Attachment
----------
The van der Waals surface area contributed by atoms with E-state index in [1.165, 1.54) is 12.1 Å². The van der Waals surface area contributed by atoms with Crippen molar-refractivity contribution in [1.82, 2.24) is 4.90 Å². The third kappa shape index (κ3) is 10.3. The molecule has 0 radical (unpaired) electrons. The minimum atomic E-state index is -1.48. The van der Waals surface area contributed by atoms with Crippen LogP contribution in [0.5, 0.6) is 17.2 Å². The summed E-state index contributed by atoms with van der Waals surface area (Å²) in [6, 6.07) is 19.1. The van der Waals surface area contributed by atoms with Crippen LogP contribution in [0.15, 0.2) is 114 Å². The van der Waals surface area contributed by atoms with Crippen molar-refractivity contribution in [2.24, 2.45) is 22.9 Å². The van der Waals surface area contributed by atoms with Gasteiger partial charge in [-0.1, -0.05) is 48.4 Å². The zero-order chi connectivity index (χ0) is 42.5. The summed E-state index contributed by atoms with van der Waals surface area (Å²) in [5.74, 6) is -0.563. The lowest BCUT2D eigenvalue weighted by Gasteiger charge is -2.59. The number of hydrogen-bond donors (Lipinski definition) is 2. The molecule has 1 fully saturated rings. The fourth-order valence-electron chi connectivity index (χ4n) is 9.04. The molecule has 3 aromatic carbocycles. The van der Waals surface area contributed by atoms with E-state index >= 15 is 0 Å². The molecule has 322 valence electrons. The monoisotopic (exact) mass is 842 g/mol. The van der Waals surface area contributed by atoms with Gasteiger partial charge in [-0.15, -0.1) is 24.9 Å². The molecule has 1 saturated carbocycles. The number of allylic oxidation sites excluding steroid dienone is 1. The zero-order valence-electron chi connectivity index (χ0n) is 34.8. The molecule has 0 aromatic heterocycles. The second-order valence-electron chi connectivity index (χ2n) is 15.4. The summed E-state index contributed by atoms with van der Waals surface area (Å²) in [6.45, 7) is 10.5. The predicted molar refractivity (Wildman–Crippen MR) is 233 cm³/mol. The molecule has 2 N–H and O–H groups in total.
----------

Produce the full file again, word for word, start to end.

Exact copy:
The van der Waals surface area contributed by atoms with E-state index in [1.165, 1.54) is 12.1 Å². The van der Waals surface area contributed by atoms with Crippen molar-refractivity contribution in [1.82, 2.24) is 4.90 Å². The third kappa shape index (κ3) is 10.3. The molecule has 0 radical (unpaired) electrons. The minimum atomic E-state index is -1.48. The van der Waals surface area contributed by atoms with Crippen LogP contribution in [0.5, 0.6) is 17.2 Å². The summed E-state index contributed by atoms with van der Waals surface area (Å²) in [6, 6.07) is 19.1. The van der Waals surface area contributed by atoms with Crippen LogP contribution in [0.15, 0.2) is 114 Å². The van der Waals surface area contributed by atoms with Crippen molar-refractivity contribution in [2.24, 2.45) is 22.9 Å². The van der Waals surface area contributed by atoms with Gasteiger partial charge in [-0.1, -0.05) is 48.4 Å². The zero-order chi connectivity index (χ0) is 42.5. The summed E-state index contributed by atoms with van der Waals surface area (Å²) in [5.74, 6) is -0.563. The lowest BCUT2D eigenvalue weighted by Gasteiger charge is -2.59. The number of hydrogen-bond donors (Lipinski definition) is 2. The molecule has 1 fully saturated rings. The fourth-order valence-electron chi connectivity index (χ4n) is 9.04. The molecule has 3 aromatic carbocycles. The van der Waals surface area contributed by atoms with E-state index >= 15 is 0 Å². The molecule has 322 valence electrons. The monoisotopic (exact) mass is 842 g/mol. The van der Waals surface area contributed by atoms with Gasteiger partial charge in [-0.15, -0.1) is 24.9 Å². The molecule has 1 saturated carbocycles. The number of allylic oxidation sites excluding steroid dienone is 1. The zero-order valence-electron chi connectivity index (χ0n) is 34.8. The molecule has 0 aromatic heterocycles. The second-order valence-electron chi connectivity index (χ2n) is 15.4. The summed E-state index contributed by atoms with van der Waals surface area (Å²) in [6.45, 7) is 10.5. The predicted molar refractivity (Wildman–Crippen MR) is 233 cm³/mol. The molecule has 2 N–H and O–H groups in total.